Directed by: David MorletFrance, 2009
Horror / Drama, 95min
An epidemic wipes out the population of France, Europa and probably large parts of the world. The only possible safety is in French army base NOE. Sonia [Hélène de Fougerolles] and her boyfriend Marco [Francis Renaud] are desperately trying to reach the safe place… with one major problem. Marco may have been infected by the virus, which turns people into cannibalistic flesh-eaters.
Oh the things love makes us do… This French virus/zombie flick impressed the hell out of me, and it did it because it was an intelligent movie, toyed with convention and stayed ahead of the regular predictability. The movie set’s up their world fast as hell, and there’ never a dead moment in the first twenty minutes, but plenty of sudden twists, before settling down for it’s main narrative. But don’t fret, as soon as the movie get’s into a groove, Morlet flips the chart, brings some new obstacle to the game, be it predators in the shape of the infected, or Frank [Nicolas Briançon] and Perez [Marie-Sohna Conde] with their crew, who break in to the hiding place, and the fight for survival is tested all over again That’s a damned good reason to check this film out.
The film has a strong empathetic female character in Sonia. She’s a solid character to root for, and there is a captivating morale dilemma that drives the narrative forth concerning the problem with Marco. Where transformation storylines usually take a few minutes or tops a scene or two, I really feel for this couple as they fight off the unavoidable though out the second act of Mutants, which brings an unusual emotional state to the film.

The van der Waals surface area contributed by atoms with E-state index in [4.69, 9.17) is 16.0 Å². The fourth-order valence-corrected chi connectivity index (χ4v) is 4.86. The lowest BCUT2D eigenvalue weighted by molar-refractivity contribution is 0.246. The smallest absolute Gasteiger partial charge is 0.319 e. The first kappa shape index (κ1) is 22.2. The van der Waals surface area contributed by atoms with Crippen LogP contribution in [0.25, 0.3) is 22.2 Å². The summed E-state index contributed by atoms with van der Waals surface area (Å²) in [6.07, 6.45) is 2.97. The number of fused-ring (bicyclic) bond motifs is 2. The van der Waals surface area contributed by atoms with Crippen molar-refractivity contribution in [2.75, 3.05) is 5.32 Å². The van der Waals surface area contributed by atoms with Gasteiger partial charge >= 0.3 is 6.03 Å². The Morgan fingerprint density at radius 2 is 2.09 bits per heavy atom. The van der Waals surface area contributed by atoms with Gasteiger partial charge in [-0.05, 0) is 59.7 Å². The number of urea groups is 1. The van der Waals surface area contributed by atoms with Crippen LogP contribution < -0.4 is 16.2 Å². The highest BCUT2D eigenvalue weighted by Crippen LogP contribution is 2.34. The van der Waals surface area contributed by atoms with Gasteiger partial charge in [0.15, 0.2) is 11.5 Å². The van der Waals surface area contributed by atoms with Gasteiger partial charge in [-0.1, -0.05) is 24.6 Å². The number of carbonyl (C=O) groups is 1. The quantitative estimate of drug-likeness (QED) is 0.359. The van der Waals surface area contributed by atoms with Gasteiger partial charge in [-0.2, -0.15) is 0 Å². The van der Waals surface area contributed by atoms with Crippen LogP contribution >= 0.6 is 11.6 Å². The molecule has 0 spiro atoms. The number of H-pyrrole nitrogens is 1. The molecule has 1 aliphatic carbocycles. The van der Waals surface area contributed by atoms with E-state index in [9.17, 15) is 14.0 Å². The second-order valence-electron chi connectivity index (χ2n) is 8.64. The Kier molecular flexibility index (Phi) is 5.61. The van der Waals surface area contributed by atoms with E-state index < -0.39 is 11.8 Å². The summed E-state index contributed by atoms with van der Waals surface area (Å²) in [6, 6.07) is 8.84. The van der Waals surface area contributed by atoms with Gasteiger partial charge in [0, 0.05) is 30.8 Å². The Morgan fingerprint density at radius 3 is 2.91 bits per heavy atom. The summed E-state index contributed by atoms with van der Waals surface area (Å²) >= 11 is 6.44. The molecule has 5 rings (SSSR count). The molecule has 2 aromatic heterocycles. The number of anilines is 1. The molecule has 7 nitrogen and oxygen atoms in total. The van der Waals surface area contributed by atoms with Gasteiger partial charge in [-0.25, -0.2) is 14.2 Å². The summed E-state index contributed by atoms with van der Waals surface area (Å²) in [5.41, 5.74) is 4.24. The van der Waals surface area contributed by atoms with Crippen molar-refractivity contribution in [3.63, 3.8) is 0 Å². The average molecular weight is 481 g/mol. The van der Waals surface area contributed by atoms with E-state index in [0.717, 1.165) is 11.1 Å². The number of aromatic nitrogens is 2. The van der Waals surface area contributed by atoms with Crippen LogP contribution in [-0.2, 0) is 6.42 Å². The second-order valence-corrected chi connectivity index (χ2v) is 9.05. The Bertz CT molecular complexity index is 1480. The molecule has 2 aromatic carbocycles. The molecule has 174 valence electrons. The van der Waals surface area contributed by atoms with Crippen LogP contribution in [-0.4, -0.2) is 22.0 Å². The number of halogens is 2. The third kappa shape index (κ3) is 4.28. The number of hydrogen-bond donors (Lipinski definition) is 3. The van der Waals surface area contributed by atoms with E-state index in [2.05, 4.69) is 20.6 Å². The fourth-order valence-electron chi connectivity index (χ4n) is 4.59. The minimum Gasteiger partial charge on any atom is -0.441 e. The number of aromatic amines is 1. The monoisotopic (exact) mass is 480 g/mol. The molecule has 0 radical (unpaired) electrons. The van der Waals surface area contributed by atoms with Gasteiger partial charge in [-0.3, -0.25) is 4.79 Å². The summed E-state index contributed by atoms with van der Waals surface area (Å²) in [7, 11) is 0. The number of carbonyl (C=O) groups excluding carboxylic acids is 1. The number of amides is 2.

All classic zombie/infection traits are here, the paranoia, the sense of abandonment, and perhaps most importantly the isolation which in turn brings back the paranoia. But where the king of the niche, George A. Romero has been trying to bring personality, humanity and evolution to the zombies in the last bunch of films he’s been directing, Mutants, get’s the job done in a much more passionate and appealing way.
Mutants get’s a 5 out of 6 as I really enjoyed the way this movie played out. It’s almost textbook example of all the things I keep on ranting about here on this site, and it’s done effectively. The ending is a good ending. It may not appeal to everyone, but find it fitting, and I like how it goes against convention. I also like the fact that the movie has a strong female protagonist. In a genre that’s constantly under attack for being misogynist and hostile towards women, strong female protagonists are just what we need.